MorseKOB Documents

Outlines the major milestones in the evolution of the KOB program, provides some insight into its design philosophy, and recognizes the contributions of those who played an important role in its early development.

Describes the architecture and basic theory of operation of the KOB program. Written with the non-programmer in mind. Applies specifically to MorseKOB 2.5.

Unlike CWCom, the KOB program supports the closed-circuit style of telegraphy typical of landline systems, complete with realistic break behavior. It achieves this through a minor extension of the CWCom internet protocol, as described in this paper.

American Morse is much more difficult to decode by computer than International Morse, mostly because of its internally spaced letters (C, O, R, Y, and Z). MorseKOB’s code reader is surprisingly effective, given its relatively simplistic approach. This paper describes the algorithm in some detail, with special attention to its unique features.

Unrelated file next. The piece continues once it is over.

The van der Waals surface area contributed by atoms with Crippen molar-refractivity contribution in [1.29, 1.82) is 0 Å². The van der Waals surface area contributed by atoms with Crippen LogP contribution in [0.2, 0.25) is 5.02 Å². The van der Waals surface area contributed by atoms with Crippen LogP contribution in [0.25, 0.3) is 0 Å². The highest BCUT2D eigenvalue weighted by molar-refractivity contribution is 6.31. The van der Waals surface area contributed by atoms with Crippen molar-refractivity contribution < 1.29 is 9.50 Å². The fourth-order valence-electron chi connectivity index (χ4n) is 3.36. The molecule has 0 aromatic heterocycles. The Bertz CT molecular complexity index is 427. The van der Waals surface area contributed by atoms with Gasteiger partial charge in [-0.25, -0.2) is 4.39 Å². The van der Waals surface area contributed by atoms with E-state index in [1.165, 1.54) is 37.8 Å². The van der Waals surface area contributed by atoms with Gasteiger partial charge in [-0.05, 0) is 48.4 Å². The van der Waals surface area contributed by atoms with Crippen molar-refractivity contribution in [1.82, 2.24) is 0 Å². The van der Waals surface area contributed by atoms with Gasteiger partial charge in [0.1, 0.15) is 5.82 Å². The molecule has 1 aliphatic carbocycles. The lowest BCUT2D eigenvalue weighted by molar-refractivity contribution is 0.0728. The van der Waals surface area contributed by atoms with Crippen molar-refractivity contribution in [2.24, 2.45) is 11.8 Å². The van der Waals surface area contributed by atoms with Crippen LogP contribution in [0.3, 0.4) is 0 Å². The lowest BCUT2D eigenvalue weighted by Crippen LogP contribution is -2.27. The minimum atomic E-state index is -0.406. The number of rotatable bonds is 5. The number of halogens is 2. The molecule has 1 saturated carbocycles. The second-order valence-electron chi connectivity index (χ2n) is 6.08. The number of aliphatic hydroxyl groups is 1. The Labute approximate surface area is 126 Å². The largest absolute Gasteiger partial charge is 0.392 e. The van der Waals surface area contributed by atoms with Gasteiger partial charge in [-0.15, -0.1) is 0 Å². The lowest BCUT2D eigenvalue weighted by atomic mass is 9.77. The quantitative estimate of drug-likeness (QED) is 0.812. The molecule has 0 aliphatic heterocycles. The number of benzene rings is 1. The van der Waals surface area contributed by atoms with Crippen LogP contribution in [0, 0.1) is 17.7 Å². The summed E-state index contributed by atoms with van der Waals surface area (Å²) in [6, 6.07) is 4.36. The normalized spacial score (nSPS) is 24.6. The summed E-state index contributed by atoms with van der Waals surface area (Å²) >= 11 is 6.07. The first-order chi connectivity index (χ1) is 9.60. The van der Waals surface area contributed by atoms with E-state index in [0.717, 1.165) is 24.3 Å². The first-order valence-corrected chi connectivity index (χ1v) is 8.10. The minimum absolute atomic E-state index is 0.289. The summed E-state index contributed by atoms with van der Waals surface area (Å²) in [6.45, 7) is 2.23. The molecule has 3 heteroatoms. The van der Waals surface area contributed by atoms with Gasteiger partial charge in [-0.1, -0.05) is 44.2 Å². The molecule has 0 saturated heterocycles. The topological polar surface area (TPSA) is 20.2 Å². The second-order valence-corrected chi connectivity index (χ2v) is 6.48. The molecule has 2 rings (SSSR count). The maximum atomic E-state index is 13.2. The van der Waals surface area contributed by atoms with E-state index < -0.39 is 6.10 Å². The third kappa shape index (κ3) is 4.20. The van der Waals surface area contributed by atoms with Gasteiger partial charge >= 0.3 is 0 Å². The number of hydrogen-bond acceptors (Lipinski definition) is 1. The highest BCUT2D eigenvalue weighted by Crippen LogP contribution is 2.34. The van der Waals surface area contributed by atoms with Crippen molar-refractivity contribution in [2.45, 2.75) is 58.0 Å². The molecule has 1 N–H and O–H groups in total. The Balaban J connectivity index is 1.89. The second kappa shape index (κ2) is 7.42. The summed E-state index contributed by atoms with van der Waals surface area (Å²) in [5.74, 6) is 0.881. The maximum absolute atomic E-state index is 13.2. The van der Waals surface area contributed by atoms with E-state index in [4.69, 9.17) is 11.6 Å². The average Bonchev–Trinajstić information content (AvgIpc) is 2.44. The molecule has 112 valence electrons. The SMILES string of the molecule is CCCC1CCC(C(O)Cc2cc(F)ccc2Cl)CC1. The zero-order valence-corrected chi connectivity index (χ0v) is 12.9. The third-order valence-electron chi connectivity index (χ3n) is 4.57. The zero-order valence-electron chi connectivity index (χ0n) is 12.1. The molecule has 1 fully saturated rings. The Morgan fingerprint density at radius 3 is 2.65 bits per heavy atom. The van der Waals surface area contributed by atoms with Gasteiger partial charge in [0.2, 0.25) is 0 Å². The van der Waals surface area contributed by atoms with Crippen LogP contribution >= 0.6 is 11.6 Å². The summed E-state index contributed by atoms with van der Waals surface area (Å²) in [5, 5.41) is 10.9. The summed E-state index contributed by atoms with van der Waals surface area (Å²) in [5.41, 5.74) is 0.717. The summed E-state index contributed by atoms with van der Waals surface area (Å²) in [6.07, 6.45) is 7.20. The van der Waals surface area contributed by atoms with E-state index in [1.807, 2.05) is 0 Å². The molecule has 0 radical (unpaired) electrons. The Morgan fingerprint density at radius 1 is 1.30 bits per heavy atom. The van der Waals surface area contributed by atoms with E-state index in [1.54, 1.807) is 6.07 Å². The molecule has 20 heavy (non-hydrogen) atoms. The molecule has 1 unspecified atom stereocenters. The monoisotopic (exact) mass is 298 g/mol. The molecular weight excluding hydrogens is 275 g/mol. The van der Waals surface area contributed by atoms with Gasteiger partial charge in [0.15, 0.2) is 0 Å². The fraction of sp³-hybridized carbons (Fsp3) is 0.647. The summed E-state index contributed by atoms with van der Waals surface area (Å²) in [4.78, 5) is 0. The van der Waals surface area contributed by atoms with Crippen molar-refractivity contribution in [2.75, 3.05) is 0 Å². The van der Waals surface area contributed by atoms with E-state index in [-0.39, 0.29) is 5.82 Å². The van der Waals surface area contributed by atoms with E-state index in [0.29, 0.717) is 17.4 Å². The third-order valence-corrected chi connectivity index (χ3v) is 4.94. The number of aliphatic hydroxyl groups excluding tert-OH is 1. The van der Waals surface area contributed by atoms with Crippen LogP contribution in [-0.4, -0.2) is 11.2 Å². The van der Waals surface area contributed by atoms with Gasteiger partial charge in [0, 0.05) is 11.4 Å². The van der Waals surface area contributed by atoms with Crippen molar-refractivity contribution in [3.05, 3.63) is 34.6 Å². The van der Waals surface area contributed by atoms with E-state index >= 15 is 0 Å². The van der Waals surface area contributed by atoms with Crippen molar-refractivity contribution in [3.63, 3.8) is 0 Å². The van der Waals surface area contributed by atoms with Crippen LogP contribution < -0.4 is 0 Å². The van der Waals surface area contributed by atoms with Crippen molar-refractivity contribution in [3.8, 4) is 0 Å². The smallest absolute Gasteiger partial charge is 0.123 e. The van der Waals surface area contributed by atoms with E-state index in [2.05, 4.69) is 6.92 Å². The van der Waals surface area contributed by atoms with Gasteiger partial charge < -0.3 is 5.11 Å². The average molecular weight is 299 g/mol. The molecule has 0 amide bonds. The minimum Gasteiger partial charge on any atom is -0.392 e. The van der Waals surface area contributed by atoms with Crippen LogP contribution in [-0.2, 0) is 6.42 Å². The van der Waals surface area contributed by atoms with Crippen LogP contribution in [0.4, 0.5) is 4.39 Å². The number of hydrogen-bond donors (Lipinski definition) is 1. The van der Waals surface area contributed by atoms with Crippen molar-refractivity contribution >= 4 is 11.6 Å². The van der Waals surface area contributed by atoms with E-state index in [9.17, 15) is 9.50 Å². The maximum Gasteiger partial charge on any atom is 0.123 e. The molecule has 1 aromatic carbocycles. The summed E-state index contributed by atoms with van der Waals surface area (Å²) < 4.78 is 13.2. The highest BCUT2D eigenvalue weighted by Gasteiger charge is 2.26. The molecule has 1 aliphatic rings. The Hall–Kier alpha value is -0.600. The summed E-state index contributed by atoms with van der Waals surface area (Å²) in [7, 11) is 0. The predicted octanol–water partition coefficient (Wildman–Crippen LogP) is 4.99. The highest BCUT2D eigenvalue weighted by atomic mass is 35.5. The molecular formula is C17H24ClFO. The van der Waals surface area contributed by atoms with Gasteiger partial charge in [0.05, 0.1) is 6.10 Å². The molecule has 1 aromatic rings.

Describes an interface circuit for connecting a telegraph loop, with keys and sounders connected in series, to a computer running the KOB program.

Dialup Morse requires a 300-baud modem, such as the old Radio Shack DCM-6. Modern modems often support 300 baud transmission of digitally encoded characters (e.g., ASCII), but none of them allow marks and spaces of arbitrary length to be sent or received. It is possible, however, to use certain voice modems, along with appropriate software, to synthesize and demodulate the mark and space tones. This paper describes how.

This is a guide for CW operators who want to learn American Morse on a sounder.